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huge project in progress, Epson endorsement

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  • huge project in progress, Epson endorsement

    Whew... I am just finishing up scanning two photo albums from 30 years ago. Getting a solid scan for each photo at 800dpi---an ordinal fraction of the capacity of my scanner, and big enough for high-quality 8x10s later---and adjusting histograms on each and every one in order to get the most info out of each pic as possible. 5-10 minutes per scan, 25-meg TIFFs (scanned at 48 bits and saved at 24) means about 8 *gigabytes* of information. I have been at it for about two weeks on and off, with a 5-hour stretch today to try to finish up.

    And to think, I haven't retouched *any* of these yet. Luckily most will only need contrast fixing, but sharpening will be tough since the grain is showing in most of them. Next step is to use PSP's batch-processing mode and save them all as PNG, which will use only about 60% of the disk space, and then drain them all onto CD for retouching later. Probably 8 CDs worth.

    I only wish I had as much knowledge about the process three years ago when I started scanning ancient family photos, that I now want to go back and redo with more skills and better equipment. Actually, what I really wish is that I had at hand the kind of skills and equipment that I will probably have at the END of this project...

    So consider this a message from a tired scanner to keep practicing before starting on big projects!

    (Also consider it a BIG endorsement for the Epson Perfection 2450 as well as Silverfast and Paint Shop Pro)


  • #2
    WoW!! I applaud your dedication to the task. Trouble with waiting until you have amassed the knowledge to do it the best way possible is that you set yourself up to never tackle the important jobs because no matter how much you learn you always find better ways of doing things. Even if you mastered the skills you are constantly learning and you will always look at the things you've done before with a "I should have done this..." attitude. I know because I feel the same way you do. I even rescanned my wedding album photos on my new Epson.


    • #3
      I would definitely echo your endorsement of the Epson 2450. I got mine about a month ago and have been extremely pleased with it, although, I have not done the volume of scanning you have!


      • #4
        Did you remove each photo to scan? I ask this because I have 2 boxes of albums from my Grandma to scan and some are glued on the pages, some are in the magnetic/sticky albums. Thank~


        • #5
          For this batch I did remove each photo, as they were in corners, and also because they had information written on the backs that I wanted to preserve. In the past, however, I have done what you describe. Easiest way is to simply plop the whole page down--remove the top if you have to, but make sure the page won't budge while you scan.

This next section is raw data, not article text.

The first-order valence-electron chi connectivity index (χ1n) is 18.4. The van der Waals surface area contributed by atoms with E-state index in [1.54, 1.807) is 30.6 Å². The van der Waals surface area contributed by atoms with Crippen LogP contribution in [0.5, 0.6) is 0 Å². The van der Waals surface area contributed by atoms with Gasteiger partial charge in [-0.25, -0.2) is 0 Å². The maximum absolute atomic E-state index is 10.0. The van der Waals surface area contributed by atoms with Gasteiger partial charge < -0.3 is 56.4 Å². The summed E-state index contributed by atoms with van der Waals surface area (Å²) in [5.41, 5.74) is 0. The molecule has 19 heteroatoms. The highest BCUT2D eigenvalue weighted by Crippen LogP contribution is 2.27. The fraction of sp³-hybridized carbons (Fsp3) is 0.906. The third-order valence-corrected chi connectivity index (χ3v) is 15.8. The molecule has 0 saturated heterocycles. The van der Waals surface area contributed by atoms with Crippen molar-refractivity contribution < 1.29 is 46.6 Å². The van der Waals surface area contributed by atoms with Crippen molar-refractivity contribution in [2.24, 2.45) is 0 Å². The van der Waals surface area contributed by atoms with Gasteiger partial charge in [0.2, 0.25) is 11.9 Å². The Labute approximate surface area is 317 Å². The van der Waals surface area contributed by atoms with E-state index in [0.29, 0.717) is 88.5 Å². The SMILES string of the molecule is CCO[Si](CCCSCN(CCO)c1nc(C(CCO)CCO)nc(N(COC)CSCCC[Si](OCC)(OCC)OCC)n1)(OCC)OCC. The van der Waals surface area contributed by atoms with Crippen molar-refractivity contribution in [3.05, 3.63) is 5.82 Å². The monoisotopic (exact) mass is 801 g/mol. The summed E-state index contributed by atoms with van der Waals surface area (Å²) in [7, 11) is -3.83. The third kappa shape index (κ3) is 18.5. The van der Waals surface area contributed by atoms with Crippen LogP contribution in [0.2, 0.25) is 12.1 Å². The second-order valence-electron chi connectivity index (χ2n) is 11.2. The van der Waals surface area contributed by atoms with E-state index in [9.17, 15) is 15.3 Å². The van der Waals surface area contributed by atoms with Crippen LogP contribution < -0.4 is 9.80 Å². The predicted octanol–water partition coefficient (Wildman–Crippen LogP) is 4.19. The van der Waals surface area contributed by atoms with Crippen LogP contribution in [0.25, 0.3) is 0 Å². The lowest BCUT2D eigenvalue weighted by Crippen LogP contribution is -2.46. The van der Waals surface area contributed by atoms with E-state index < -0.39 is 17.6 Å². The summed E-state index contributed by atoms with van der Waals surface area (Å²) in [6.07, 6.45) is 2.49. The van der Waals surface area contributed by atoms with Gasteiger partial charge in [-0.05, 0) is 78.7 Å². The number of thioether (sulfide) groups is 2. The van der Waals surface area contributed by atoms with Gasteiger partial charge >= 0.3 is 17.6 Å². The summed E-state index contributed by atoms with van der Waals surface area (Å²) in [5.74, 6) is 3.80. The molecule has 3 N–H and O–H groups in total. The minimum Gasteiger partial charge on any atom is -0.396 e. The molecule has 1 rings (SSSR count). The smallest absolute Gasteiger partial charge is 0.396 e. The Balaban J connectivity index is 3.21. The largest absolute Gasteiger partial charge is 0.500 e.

One mistake I made in the early days: do NOT just scan the whole page using the automatic settings, expecting to crop out individual photos later. I did all my grandma's albums this way and the scans are awful. However, if you scan each photo individually from the sheet, you will have much better results.

          I hope that's clear. In other words, don't let your selections include non-picture things like the white or black space between pictures. Scan each picture as if it were the only thing on the scanner bed, and you should be fine.

          As far as scanning through the plastic sleeve on magnetic sheets, well, I haven't had any major bobbles with it, but I have heard reports of odd colors appearing in high-res scans due to the light bouncing around inside that thin sheet. The sheet is about .0001 inch, or about 2.4 pixels deep, enough for light to reflect around inside as it does in a camera lens that's pointed near a light source. Depends greatly on the scanner, of course.

          Good luck!


          • #6
            Thank you so much for that hint! I had tried doing just as you said...scanning the full page and besides taking forever to scan and wasting space with pics I don't didn't come out very well~you saved me a lot of time! Thank you


            • #7
              Kaulike I'm really interested in your project. And, I'm somewhat awed at the multiple ways people tackle similar projects here!
              I come from the world of traditional photogaphy and so I'm always considering project working time when I read these posts and making the logical comparisons with traditional methods.

              Can I ask, what is the end use for your scans, are you going to print additional books for your family or will the final product be CD's? And one more question if you don't mind, what made you decide to scan the pages rather than using film copies?

              I admire your patience, and thanks for posting information on the time element - it's helps some of us get a little better idea what we might be getting into if we decide to take on projects like yours with scans instead of using film.

              Jim Conway


              • #8
                Wow, 5 to 10 minutes per scan! I'm with Jim, awed by your patience. On a large job like that I would really look at doing it with a camera, with my first choice being a digital one.